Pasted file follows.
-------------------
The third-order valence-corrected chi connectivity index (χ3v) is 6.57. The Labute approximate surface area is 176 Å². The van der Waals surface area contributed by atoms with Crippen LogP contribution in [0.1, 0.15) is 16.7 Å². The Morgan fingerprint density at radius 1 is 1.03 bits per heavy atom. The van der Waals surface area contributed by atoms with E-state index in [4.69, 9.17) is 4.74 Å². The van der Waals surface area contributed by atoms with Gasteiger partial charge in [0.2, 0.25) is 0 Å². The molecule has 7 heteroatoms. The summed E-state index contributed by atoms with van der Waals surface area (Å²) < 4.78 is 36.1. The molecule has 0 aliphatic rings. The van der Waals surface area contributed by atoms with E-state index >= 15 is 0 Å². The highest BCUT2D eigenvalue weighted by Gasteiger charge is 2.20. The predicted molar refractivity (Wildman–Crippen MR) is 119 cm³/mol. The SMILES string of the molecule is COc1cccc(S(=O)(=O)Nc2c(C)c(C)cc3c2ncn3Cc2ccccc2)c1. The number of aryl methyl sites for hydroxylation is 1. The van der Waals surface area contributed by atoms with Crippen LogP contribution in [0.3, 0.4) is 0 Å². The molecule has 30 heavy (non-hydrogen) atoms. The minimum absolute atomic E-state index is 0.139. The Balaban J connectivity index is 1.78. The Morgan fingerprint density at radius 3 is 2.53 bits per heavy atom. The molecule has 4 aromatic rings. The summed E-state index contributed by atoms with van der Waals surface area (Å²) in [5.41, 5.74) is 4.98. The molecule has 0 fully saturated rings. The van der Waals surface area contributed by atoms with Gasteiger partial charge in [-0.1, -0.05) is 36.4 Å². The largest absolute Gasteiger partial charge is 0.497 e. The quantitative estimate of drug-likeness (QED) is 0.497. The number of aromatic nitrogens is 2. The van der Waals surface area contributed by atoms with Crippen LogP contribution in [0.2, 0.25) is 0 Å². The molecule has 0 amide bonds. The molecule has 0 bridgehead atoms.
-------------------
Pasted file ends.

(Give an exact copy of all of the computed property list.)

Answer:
The third-order valence-corrected chi connectivity index (χ3v) is 6.57. The Labute approximate surface area is 176 Å². The van der Waals surface area contributed by atoms with Crippen LogP contribution in [0.1, 0.15) is 16.7 Å². The Morgan fingerprint density at radius 1 is 1.03 bits per heavy atom. The van der Waals surface area contributed by atoms with E-state index in [4.69, 9.17) is 4.74 Å². The van der Waals surface area contributed by atoms with Gasteiger partial charge in [0.2, 0.25) is 0 Å². The molecule has 7 heteroatoms. The summed E-state index contributed by atoms with van der Waals surface area (Å²) < 4.78 is 36.1. The molecule has 0 aliphatic rings. The van der Waals surface area contributed by atoms with E-state index >= 15 is 0 Å². The highest BCUT2D eigenvalue weighted by Gasteiger charge is 2.20. The predicted molar refractivity (Wildman–Crippen MR) is 119 cm³/mol. The SMILES string of the molecule is COc1cccc(S(=O)(=O)Nc2c(C)c(C)cc3c2ncn3Cc2ccccc2)c1. The number of aryl methyl sites for hydroxylation is 1. The van der Waals surface area contributed by atoms with Crippen LogP contribution in [0.3, 0.4) is 0 Å². The molecule has 30 heavy (non-hydrogen) atoms. The minimum absolute atomic E-state index is 0.139. The Balaban J connectivity index is 1.78. The Morgan fingerprint density at radius 3 is 2.53 bits per heavy atom. The molecule has 4 aromatic rings. The summed E-state index contributed by atoms with van der Waals surface area (Å²) in [5.41, 5.74) is 4.98. The molecule has 0 fully saturated rings. The van der Waals surface area contributed by atoms with Gasteiger partial charge in [-0.1, -0.05) is 36.4 Å². The largest absolute Gasteiger partial charge is 0.497 e. The quantitative estimate of drug-likeness (QED) is 0.497. The number of aromatic nitrogens is 2. The van der Waals surface area contributed by atoms with Crippen LogP contribution in [0.2, 0.25) is 0 Å². The molecule has 0 amide bonds. The molecule has 0 bridgehead atoms.